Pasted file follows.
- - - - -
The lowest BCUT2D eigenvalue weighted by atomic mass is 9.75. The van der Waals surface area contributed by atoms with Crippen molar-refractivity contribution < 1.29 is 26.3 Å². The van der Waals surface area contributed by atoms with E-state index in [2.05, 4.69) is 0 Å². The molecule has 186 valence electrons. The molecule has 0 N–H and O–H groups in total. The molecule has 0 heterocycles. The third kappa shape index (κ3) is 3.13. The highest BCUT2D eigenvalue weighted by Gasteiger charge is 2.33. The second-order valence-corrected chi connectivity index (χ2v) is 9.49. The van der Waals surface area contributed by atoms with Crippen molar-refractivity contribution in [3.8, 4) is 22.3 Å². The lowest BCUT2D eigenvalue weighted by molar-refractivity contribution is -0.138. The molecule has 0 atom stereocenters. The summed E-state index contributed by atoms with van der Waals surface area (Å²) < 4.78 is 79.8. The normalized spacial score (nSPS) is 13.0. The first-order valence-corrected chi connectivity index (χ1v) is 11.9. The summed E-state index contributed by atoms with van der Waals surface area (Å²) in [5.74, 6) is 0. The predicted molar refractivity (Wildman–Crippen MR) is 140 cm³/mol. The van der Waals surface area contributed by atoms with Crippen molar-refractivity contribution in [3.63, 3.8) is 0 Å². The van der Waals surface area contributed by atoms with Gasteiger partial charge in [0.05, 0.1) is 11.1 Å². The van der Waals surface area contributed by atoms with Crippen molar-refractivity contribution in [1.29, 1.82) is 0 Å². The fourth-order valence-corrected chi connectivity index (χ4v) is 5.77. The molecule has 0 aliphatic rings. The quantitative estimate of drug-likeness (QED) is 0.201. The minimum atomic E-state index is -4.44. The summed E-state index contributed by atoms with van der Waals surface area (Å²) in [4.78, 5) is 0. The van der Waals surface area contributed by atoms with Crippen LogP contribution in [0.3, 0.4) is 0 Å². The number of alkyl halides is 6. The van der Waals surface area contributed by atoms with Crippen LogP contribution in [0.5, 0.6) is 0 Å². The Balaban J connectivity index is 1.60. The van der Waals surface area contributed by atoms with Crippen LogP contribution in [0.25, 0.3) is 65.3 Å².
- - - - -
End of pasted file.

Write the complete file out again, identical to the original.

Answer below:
The lowest BCUT2D eigenvalue weighted by atomic mass is 9.75. The van der Waals surface area contributed by atoms with Crippen molar-refractivity contribution < 1.29 is 26.3 Å². The van der Waals surface area contributed by atoms with E-state index in [2.05, 4.69) is 0 Å². The molecule has 186 valence electrons. The molecule has 0 N–H and O–H groups in total. The molecule has 0 heterocycles. The third kappa shape index (κ3) is 3.13. The highest BCUT2D eigenvalue weighted by Gasteiger charge is 2.33. The second-order valence-corrected chi connectivity index (χ2v) is 9.49. The van der Waals surface area contributed by atoms with Crippen molar-refractivity contribution in [3.8, 4) is 22.3 Å². The lowest BCUT2D eigenvalue weighted by molar-refractivity contribution is -0.138. The molecule has 0 atom stereocenters. The summed E-state index contributed by atoms with van der Waals surface area (Å²) < 4.78 is 79.8. The normalized spacial score (nSPS) is 13.0. The first-order valence-corrected chi connectivity index (χ1v) is 11.9. The summed E-state index contributed by atoms with van der Waals surface area (Å²) in [5.74, 6) is 0. The predicted molar refractivity (Wildman–Crippen MR) is 140 cm³/mol. The van der Waals surface area contributed by atoms with Crippen molar-refractivity contribution in [3.63, 3.8) is 0 Å². The van der Waals surface area contributed by atoms with Gasteiger partial charge in [0.05, 0.1) is 11.1 Å². The van der Waals surface area contributed by atoms with Crippen molar-refractivity contribution in [1.29, 1.82) is 0 Å². The fourth-order valence-corrected chi connectivity index (χ4v) is 5.77. The molecule has 0 aliphatic rings. The quantitative estimate of drug-likeness (QED) is 0.201. The minimum atomic E-state index is -4.44. The summed E-state index contributed by atoms with van der Waals surface area (Å²) in [4.78, 5) is 0. The van der Waals surface area contributed by atoms with Crippen LogP contribution in [0.3, 0.4) is 0 Å². The number of alkyl halides is 6. The van der Waals surface area contributed by atoms with Crippen LogP contribution in [0.5, 0.6) is 0 Å². The Balaban J connectivity index is 1.60. The van der Waals surface area contributed by atoms with Crippen LogP contribution in [0.25, 0.3) is 65.3 Å².